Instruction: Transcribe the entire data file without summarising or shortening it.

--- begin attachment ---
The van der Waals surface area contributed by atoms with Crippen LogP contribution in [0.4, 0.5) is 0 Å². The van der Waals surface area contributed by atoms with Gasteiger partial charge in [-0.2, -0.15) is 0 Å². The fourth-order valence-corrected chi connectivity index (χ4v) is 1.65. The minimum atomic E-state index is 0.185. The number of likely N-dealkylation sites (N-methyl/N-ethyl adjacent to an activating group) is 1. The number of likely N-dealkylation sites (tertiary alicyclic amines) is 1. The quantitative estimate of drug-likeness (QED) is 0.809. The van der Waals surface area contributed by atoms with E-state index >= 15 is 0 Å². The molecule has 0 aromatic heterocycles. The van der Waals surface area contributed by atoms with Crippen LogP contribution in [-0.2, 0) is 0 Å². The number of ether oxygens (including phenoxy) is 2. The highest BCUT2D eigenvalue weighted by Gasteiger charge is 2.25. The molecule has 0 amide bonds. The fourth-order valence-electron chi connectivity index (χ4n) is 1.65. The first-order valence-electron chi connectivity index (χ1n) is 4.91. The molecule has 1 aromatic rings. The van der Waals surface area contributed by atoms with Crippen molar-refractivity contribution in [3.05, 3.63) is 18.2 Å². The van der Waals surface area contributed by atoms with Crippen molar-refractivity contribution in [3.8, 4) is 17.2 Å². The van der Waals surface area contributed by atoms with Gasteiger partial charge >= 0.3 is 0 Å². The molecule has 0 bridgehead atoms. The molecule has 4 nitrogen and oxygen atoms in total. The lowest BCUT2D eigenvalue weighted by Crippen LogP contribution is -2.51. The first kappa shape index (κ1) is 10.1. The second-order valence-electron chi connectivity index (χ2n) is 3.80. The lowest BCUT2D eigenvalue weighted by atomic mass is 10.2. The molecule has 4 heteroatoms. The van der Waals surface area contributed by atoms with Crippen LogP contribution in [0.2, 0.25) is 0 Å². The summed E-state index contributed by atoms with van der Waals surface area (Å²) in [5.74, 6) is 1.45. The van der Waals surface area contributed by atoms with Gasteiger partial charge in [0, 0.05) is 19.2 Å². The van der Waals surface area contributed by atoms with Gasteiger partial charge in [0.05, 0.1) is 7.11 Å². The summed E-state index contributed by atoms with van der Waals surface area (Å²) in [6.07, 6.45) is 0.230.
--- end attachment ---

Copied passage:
The van der Waals surface area contributed by atoms with Crippen LogP contribution in [0.4, 0.5) is 0 Å². The van der Waals surface area contributed by atoms with Gasteiger partial charge in [-0.2, -0.15) is 0 Å². The fourth-order valence-corrected chi connectivity index (χ4v) is 1.65. The minimum atomic E-state index is 0.185. The number of likely N-dealkylation sites (N-methyl/N-ethyl adjacent to an activating group) is 1. The number of likely N-dealkylation sites (tertiary alicyclic amines) is 1. The quantitative estimate of drug-likeness (QED) is 0.809. The van der Waals surface area contributed by atoms with E-state index >= 15 is 0 Å². The molecule has 0 aromatic heterocycles. The van der Waals surface area contributed by atoms with Crippen LogP contribution in [-0.2, 0) is 0 Å². The number of ether oxygens (including phenoxy) is 2. The highest BCUT2D eigenvalue weighted by Gasteiger charge is 2.25. The molecule has 0 amide bonds. The fourth-order valence-electron chi connectivity index (χ4n) is 1.65. The first-order valence-electron chi connectivity index (χ1n) is 4.91. The molecule has 1 aromatic rings. The van der Waals surface area contributed by atoms with Crippen molar-refractivity contribution in [3.05, 3.63) is 18.2 Å². The van der Waals surface area contributed by atoms with Crippen molar-refractivity contribution in [3.8, 4) is 17.2 Å². The van der Waals surface area contributed by atoms with Gasteiger partial charge >= 0.3 is 0 Å². The molecule has 0 bridgehead atoms. The molecule has 4 nitrogen and oxygen atoms in total. The lowest BCUT2D eigenvalue weighted by Crippen LogP contribution is -2.51. The first kappa shape index (κ1) is 10.1. The second-order valence-electron chi connectivity index (χ2n) is 3.80. The lowest BCUT2D eigenvalue weighted by atomic mass is 10.2. The molecule has 4 heteroatoms. The van der Waals surface area contributed by atoms with Crippen LogP contribution in [0.2, 0.25) is 0 Å². The summed E-state index contributed by atoms with van der Waals surface area (Å²) in [5.74, 6) is 1.45. The van der Waals surface area contributed by atoms with Gasteiger partial charge in [0, 0.05) is 19.2 Å². The van der Waals surface area contributed by atoms with Gasteiger partial charge in [0.05, 0.1) is 7.11 Å². The summed E-state index contributed by atoms with van der Waals surface area (Å²) in [6.07, 6.45) is 0.230.